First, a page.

Flanging is a time delay effect in which the dry signal is mixed with a briefly delayed version of itself. 
If this short delay is in the region of 0 - 20 milliseconds the ear will not be able to resolve the two signals separately but will hear them as one signal with phase cancellations. 
The flanging effect is made most noticable when the delay time is modulated by a low frequency oscillator (LFO). This has the effect of causing the frequencies of the phase cancellations and accentuations to shift up and down the frequency spectrum providing the characteristic "swishing" effect. 

Flanging is aurally very similar to phasing which creates a similar effect through the use of phase-shift circuitry. 

an audio treatment where the input signal is delayed slightly (.1 - 20 milliseconds) and mixed with the original. this creates complex phase cancellations and reinforcements which results in dynamic changes to the signal. to accentuate this, the pitch of the delayed signal is usually modulated by a sub audio sine or triangle wave.  the output is fed back into the input to create a small amount of whine. the amount of modulation is called width and the depth refers to the amount of feedback.  the term flanging refers to the pre digital technique of using two tape decks for this effect: finger pressure on the flange of one of the tape reels would cause the necessary speed variations.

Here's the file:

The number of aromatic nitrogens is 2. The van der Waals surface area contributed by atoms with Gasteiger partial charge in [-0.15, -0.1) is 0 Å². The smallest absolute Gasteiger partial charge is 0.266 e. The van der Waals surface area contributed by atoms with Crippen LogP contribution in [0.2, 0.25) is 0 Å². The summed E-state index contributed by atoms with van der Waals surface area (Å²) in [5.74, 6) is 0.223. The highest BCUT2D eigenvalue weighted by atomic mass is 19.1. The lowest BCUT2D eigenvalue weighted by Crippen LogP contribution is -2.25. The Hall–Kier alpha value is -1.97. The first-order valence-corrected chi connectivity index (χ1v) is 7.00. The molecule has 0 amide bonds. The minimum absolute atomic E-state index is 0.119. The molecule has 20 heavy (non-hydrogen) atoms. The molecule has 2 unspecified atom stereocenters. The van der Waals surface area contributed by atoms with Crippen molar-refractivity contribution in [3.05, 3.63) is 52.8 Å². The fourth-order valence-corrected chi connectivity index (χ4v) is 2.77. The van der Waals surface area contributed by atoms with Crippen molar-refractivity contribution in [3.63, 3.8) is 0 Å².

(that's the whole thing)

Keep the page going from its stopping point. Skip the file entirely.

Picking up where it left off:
The flange effect can be altered by inverting the polarity of the delayed signal with the result that the lower frequencies will be virtually cancelled out leaving the effect in the higher frequencies only.  A portion of the effected signal can be fed back into the delay to reinforce the frequency colouration by increasing the dips and peaks. 
Sound Examples:
  clarinet    clarinet (flanged) 
See Also:
Chorusing   Doubling   Digital Delay   echo